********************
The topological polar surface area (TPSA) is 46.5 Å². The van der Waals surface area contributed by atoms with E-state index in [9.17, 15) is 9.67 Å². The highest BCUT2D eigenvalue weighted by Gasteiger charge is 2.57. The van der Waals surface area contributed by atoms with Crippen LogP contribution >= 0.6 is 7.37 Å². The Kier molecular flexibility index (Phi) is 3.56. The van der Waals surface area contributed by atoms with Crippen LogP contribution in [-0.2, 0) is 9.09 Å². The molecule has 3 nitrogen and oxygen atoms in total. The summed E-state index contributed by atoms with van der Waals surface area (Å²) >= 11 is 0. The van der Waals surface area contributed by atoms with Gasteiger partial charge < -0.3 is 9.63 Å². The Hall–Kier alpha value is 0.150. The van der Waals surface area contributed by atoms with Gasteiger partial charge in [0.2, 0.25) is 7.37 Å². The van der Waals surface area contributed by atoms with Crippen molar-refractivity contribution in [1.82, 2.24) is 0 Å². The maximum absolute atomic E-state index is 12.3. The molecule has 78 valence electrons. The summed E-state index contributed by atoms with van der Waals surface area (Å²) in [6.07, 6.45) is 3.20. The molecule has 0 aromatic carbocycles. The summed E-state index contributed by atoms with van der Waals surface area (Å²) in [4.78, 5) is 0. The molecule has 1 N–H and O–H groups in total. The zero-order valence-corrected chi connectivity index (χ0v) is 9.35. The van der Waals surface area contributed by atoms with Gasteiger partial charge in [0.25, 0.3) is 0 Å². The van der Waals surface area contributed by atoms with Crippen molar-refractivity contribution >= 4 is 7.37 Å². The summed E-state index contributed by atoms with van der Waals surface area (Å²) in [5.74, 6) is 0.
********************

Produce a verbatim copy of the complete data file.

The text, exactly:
The topological polar surface area (TPSA) is 46.5 Å². The van der Waals surface area contributed by atoms with E-state index in [9.17, 15) is 9.67 Å². The highest BCUT2D eigenvalue weighted by Gasteiger charge is 2.57. The van der Waals surface area contributed by atoms with Crippen LogP contribution >= 0.6 is 7.37 Å². The Kier molecular flexibility index (Phi) is 3.56. The van der Waals surface area contributed by atoms with Crippen LogP contribution in [-0.2, 0) is 9.09 Å². The molecule has 3 nitrogen and oxygen atoms in total. The summed E-state index contributed by atoms with van der Waals surface area (Å²) >= 11 is 0. The van der Waals surface area contributed by atoms with Gasteiger partial charge < -0.3 is 9.63 Å². The Hall–Kier alpha value is 0.150. The van der Waals surface area contributed by atoms with Gasteiger partial charge in [0.2, 0.25) is 7.37 Å². The van der Waals surface area contributed by atoms with Crippen molar-refractivity contribution in [1.82, 2.24) is 0 Å². The maximum absolute atomic E-state index is 12.3. The molecule has 78 valence electrons. The summed E-state index contributed by atoms with van der Waals surface area (Å²) in [6.07, 6.45) is 3.20. The molecule has 0 aromatic carbocycles. The summed E-state index contributed by atoms with van der Waals surface area (Å²) in [4.78, 5) is 0. The molecule has 1 N–H and O–H groups in total. The zero-order valence-corrected chi connectivity index (χ0v) is 9.35. The van der Waals surface area contributed by atoms with Gasteiger partial charge in [0.25, 0.3) is 0 Å². The van der Waals surface area contributed by atoms with Crippen molar-refractivity contribution >= 4 is 7.37 Å². The summed E-state index contributed by atoms with van der Waals surface area (Å²) in [5.74, 6) is 0.